If a pension fund has a policy, trustees and staff ought to evaluate and enforce it. Even if a money manager or trustee disagrees with the policy, once adopted by trustees, the policy ought to be enforced.
The $9.3 billion Chicago Public School Teachers' Pension and Retirement Fund has had a policy for years on the use of minority- and women-owned brokerage firms by the money managers the pension fund hires. But it has no specific enforcement procedure.
The policy was revised for domestic large-capitalization equity managers following an October roundtable, in which some of the fund's managers criticized some aspects. With the revision, trustees adopted an enforcement procedure, but still without any designated penalty for noncompliance.
The new policy, effective Jan. 1, calls for large-cap managers to direct at least35% of their total brokerage commissions to minority- and women-owned brokerage firms that have a significant local presence. The old policy requires these managers to direct 40% of commissions to Illinois firms, with 40% of that to be directed to in-stateminority- and women-owned brokers.
Still, the new policydoesn't directly address the problems some money managers haveencountered in trying to comply.
John V. McLaughlin, executive director, Brinson Partners Inc., said at the roundtable his firm doesn't direct more than 30% of trades because to do more would jeopardize its investment goals, indicating the difficulty of trading some stocks.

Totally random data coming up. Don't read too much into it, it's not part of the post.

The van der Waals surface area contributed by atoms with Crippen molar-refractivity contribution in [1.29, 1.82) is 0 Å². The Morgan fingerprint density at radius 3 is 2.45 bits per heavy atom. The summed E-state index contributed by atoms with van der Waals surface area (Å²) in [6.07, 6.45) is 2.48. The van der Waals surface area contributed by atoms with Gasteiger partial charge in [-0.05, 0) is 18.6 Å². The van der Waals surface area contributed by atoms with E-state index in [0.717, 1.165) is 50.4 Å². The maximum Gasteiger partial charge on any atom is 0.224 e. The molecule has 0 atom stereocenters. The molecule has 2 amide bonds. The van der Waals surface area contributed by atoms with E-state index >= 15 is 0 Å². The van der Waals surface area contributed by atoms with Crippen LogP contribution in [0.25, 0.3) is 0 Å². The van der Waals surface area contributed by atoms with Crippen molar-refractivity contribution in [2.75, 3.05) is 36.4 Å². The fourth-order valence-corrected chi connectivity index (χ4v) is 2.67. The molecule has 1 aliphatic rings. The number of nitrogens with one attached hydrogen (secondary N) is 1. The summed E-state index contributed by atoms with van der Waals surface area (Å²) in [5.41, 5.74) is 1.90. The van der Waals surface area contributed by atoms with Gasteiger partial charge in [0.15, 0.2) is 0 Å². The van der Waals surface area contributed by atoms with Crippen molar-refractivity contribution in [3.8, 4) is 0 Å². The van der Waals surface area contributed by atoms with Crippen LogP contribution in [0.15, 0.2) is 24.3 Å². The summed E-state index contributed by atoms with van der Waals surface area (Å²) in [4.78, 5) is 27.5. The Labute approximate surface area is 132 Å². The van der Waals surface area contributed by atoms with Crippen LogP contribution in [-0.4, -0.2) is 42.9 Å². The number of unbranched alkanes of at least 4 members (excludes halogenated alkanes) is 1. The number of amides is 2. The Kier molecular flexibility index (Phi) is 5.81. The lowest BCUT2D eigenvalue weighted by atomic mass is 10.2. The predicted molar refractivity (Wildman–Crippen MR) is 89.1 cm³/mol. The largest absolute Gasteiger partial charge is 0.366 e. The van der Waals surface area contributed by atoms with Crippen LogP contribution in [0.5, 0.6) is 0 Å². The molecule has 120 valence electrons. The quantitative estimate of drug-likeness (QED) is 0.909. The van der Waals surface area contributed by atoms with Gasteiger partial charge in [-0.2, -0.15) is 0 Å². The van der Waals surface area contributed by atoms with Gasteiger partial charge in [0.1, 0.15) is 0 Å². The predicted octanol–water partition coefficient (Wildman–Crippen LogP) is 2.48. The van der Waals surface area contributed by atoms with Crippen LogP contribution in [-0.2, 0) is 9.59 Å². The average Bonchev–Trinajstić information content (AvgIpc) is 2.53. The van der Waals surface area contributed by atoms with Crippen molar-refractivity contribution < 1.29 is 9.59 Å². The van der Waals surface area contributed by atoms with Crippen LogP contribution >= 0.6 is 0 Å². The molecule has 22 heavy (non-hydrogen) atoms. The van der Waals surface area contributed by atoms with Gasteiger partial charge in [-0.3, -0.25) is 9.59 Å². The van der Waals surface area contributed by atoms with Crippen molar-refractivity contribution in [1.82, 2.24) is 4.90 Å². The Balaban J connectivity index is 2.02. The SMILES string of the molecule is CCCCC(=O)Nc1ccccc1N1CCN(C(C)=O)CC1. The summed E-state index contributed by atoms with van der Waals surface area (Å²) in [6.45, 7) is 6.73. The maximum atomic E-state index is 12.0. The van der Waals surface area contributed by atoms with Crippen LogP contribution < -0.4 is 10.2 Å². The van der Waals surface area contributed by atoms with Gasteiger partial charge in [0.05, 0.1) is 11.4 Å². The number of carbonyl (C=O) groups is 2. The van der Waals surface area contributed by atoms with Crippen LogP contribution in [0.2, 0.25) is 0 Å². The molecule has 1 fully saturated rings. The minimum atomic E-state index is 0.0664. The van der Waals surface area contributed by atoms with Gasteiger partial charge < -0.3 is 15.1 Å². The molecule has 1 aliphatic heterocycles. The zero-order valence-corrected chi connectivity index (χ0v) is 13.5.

"There are too many categories for us to meet your objective," he told trustees.
It appears Brinson will fall short again under the new policy, albeit not as far.
Michael J. Nehf, executive director of the Chicago teachers' fund, said the new policy calls for a compliance review every six months. As for enforcement, he said the new policy provides that any manager failing to comply will have to send a representative to explain to the board why it missed the target.
Mr. Nehf said trustees adopted no particular penalties.
"We will take each case individually," he said.
The policy as designed is one-size-fits-all, but enforcement seems to be anything but that.
Mr. McLaughlin worries about the policy interfering with Brinson's performance, he said at the roundtable. He said Brinson is willing to participate but believes directing any more than 30% of brokerage would affect its investing.
Brinson executives couldn't be reached for further comment.
Also at the roundtable, a number of managers expressed concern about best execution, but the board didn't provide any guidance.
Gene R. Saffold, a trustee who is a managing director in public finance at Salomon Smith Barney, Chicago, asked without getting any acceptable reply for a definition of best execution.
The board had adopted the brokerage policy without having a definition of best execution and without evaluating its managers' trading execution quality. Mr. Nehf said the board is leaving it up to managers to determine best execution. He said the board has no plans to hire an expert service to evaluate trading execution.
One has to wonder if the minority brokeragepolicy, with its ambiguity, is designed more for appearances, to assuage a group looking for a way to participate in institutional brokerage trading, rather than adopted as a genuine effort to promote a goal with public pension money, without sacrificing best execution however it is defined.